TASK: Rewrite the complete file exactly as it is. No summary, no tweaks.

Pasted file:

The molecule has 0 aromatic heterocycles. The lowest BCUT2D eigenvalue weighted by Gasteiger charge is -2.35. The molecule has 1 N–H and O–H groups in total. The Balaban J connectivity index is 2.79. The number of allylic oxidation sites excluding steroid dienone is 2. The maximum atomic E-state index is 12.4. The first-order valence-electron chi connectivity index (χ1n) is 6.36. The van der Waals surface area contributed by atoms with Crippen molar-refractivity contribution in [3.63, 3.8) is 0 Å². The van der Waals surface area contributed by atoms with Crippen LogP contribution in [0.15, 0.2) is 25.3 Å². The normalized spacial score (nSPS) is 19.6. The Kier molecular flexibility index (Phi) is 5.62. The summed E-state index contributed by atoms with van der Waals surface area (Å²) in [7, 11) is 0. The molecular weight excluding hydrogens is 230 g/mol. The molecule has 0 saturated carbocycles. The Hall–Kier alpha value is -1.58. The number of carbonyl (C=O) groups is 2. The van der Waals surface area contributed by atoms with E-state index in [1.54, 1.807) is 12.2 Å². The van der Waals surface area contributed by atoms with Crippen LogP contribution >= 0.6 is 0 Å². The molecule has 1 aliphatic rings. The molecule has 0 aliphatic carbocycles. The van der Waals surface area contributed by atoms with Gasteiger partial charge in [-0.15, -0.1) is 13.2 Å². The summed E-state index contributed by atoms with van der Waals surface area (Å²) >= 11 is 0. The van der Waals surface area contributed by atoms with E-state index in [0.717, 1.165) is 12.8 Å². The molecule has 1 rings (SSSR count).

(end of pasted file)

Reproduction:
The molecule has 0 aromatic heterocycles. The lowest BCUT2D eigenvalue weighted by Gasteiger charge is -2.35. The molecule has 1 N–H and O–H groups in total. The Balaban J connectivity index is 2.79. The number of allylic oxidation sites excluding steroid dienone is 2. The maximum atomic E-state index is 12.4. The first-order valence-electron chi connectivity index (χ1n) is 6.36. The van der Waals surface area contributed by atoms with Crippen molar-refractivity contribution in [3.63, 3.8) is 0 Å². The van der Waals surface area contributed by atoms with Crippen LogP contribution in [0.15, 0.2) is 25.3 Å². The normalized spacial score (nSPS) is 19.6. The Kier molecular flexibility index (Phi) is 5.62. The summed E-state index contributed by atoms with van der Waals surface area (Å²) in [7, 11) is 0. The molecular weight excluding hydrogens is 230 g/mol. The molecule has 0 saturated carbocycles. The Hall–Kier alpha value is -1.58. The number of carbonyl (C=O) groups is 2. The van der Waals surface area contributed by atoms with E-state index in [1.54, 1.807) is 12.2 Å². The van der Waals surface area contributed by atoms with Crippen LogP contribution >= 0.6 is 0 Å². The molecule has 1 aliphatic rings. The molecule has 0 aliphatic carbocycles. The van der Waals surface area contributed by atoms with Gasteiger partial charge in [-0.15, -0.1) is 13.2 Å². The summed E-state index contributed by atoms with van der Waals surface area (Å²) >= 11 is 0. The van der Waals surface area contributed by atoms with E-state index in [0.717, 1.165) is 12.8 Å². The molecule has 1 rings (SSSR count).